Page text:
How to Raise A Natural Athlete
My first – and last – time playing soccer was in Grade 5. I joined a bunch of boys playing on the school field. Someone kicked the ball right at me and instinctively my hands went up to protect myself. I got a penalty for touching the ball with my hands and then was teased for not knowing how to play (which was true). After that, I never played again.
Until last summer. My son was playing as part of a pick-up league in the neighbourhood and I was pressed into service to make the teams even. I would have preferred to cheer from the sidelines. I played for my son’s sake. Well, it was fun. And I even blocked a goal! From a 4-year-old. (Still, I congratulated myself. And thought, I’m not going to give goals away – they need to earn them.) My son’s team won the game that night, 4-3. My son scored all four goals and, yes, the 4 and 5-year-olds scored three against me.
I have no natural sporting ability. None whatsoever. My parents put me into sports but nothing really worked. My partner and I, on one of our first dates, compared stories of our shared interest in flower arranging – others call it t-ball. For each of us, in little league in our hometowns, we were both banished to left field where we picked grass and made bouquets of clover and dandelions. I always dreaded a ball coming my way as not only would I have to fetch it (never did I even attempt to catch a ball) but I'd have to throw it back too (I was always teased for throwing like a girl, which is an insult to women, all of whom can throw better than me). Thank goodness my parents allowed me to drop sports and go to drama camp (seriously).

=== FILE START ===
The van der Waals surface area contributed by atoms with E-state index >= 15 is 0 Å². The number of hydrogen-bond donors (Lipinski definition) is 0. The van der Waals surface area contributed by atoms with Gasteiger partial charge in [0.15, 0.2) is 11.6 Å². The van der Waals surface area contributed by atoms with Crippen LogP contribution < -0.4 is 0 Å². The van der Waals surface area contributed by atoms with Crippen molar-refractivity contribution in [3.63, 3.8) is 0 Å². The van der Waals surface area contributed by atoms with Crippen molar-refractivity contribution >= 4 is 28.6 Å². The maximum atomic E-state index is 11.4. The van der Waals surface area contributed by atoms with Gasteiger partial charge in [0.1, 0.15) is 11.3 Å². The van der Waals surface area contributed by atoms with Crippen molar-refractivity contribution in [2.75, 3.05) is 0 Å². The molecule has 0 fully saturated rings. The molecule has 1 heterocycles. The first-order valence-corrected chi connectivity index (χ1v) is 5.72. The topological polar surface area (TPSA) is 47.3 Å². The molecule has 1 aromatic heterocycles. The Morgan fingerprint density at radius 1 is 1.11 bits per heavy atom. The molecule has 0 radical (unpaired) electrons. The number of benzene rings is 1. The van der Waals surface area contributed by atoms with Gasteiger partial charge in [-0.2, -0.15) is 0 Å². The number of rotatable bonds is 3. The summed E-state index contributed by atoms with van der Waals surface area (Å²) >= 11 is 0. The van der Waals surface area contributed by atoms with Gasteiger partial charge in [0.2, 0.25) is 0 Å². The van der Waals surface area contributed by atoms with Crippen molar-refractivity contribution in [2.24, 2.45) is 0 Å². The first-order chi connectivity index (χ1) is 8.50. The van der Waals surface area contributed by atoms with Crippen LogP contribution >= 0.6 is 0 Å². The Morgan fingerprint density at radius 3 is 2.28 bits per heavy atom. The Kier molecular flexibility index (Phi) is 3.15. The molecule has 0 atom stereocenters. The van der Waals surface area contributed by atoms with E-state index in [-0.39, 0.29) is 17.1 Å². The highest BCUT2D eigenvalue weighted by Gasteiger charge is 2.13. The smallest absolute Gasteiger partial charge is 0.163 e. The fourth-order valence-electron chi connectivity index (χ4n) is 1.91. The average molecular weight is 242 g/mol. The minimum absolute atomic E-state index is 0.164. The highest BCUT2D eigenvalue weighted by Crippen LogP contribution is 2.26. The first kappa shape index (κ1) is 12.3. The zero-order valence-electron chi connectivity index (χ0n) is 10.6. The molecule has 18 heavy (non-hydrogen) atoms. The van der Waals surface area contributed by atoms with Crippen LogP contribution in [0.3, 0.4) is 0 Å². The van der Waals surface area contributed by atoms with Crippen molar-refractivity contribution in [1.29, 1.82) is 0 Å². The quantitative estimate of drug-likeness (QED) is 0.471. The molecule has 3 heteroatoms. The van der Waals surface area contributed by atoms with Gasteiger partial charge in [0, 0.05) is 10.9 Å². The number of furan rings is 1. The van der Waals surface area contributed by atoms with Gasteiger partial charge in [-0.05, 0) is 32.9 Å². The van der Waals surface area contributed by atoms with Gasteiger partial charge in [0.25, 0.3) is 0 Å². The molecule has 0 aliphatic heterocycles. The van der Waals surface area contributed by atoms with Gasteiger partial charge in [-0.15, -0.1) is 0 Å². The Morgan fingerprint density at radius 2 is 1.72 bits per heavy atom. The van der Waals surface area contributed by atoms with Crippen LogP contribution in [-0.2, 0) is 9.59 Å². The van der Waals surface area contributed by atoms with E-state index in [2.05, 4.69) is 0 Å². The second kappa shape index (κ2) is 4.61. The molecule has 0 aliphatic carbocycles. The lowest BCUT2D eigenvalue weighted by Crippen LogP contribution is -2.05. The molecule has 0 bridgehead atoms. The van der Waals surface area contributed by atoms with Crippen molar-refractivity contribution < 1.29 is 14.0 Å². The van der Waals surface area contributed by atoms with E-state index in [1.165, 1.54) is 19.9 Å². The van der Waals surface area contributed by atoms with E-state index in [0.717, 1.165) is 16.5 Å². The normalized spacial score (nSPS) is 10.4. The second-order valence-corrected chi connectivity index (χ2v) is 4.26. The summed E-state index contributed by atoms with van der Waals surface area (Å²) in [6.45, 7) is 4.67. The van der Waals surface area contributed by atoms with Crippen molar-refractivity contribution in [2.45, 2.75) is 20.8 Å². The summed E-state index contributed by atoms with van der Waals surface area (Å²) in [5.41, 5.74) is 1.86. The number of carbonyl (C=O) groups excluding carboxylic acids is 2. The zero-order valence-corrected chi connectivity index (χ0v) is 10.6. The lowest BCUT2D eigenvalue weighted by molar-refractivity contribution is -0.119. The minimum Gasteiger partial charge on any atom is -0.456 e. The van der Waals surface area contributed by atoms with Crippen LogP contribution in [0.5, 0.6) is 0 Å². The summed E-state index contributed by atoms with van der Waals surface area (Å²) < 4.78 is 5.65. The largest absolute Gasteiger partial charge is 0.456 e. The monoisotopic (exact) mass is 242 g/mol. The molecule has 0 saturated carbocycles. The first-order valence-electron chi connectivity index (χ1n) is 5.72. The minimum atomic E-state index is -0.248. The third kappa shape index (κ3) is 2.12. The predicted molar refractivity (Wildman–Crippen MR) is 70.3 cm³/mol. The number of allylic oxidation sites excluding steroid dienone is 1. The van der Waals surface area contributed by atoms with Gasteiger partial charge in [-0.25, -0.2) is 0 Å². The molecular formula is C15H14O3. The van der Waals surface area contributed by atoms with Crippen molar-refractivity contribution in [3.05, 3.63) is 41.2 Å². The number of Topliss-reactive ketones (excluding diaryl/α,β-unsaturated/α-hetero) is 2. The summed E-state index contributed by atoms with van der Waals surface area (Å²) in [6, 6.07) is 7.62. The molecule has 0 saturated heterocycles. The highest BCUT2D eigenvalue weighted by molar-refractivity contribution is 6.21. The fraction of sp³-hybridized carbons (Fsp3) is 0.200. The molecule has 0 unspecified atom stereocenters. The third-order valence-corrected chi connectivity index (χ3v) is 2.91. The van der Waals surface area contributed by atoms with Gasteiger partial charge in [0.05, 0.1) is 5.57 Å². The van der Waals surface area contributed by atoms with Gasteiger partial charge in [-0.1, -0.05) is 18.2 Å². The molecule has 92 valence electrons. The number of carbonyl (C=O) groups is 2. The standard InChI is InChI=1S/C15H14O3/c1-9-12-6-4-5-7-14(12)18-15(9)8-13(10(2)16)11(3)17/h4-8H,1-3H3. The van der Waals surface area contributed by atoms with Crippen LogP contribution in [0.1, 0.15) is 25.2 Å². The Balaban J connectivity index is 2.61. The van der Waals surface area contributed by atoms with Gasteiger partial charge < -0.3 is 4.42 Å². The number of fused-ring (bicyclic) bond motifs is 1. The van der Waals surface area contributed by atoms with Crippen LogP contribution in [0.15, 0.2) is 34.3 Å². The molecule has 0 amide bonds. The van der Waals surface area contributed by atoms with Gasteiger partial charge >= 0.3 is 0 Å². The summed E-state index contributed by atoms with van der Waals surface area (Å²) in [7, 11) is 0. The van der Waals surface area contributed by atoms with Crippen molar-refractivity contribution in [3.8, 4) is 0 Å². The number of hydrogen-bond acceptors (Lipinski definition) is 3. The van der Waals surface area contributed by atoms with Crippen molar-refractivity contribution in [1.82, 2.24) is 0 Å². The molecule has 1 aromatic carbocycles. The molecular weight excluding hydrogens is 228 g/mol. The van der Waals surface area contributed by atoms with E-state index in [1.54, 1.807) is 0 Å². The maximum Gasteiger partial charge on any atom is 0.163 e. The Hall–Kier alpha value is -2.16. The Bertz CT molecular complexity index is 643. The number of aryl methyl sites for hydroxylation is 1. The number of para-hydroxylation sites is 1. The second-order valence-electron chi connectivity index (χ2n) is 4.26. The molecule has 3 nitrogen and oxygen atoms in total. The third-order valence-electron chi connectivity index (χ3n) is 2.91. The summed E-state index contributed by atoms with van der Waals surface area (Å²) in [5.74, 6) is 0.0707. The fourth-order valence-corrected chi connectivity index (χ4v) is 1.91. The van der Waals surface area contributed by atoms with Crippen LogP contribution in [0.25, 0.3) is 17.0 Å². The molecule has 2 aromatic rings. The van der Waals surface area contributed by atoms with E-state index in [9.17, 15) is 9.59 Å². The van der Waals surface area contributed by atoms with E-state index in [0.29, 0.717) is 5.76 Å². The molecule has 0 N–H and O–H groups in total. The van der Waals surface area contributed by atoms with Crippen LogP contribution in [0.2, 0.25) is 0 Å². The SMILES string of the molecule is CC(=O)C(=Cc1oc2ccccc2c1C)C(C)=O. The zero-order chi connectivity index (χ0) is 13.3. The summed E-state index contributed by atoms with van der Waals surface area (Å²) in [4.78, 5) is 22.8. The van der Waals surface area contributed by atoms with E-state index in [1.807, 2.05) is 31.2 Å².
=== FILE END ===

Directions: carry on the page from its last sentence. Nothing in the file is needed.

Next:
Our son, however, is naturally athletically gifted. He can do any sport that he tries: he was playing indoor hockey at 2, skating at 3, soccer at 4, basketball at 5. Oh, and swimming, golf, skiing, canoeing, rock climbing, archery and biking too. It’s a bit ridiculous. One day I asked what he wanted to do when he gets older: “Compete at the Olympics.” Oh, which sport? “It doesn’t matter – as long as it’s on tv.” (Which reminds me: my mom, after one of my futile sporting events, told me, “Well, you’ll never win a gold medal, will you...” She was honest! But she followed it up with, “It’s OK. You can thank me on live tv when you win an Oscar.”)
What to do? Use the village to raise our kid: several dads run the pick-up soccer league in the summer, my brother-in-law needs to teach him to play hockey, my sister and our son’s brother’s mom will teach him basketball and even a professional ballet dancer we know has said she’ll teach him baseball and how to throw. Like a girl – meaning properly.
I’ll always cheer him on proudly from the sidelines - or at the rink, the poolside, the court, the diamond, the track, wherever. I just won’t be one of the parents hectoring him about his skills, because he’ll know more than me. (He already does.) And, yes, I’ll cry when he’s on the podium receiving his Olympic medal.
+ Photo credit: Sport stress balls #1, https://www.flickr.com/photos/popcorncx/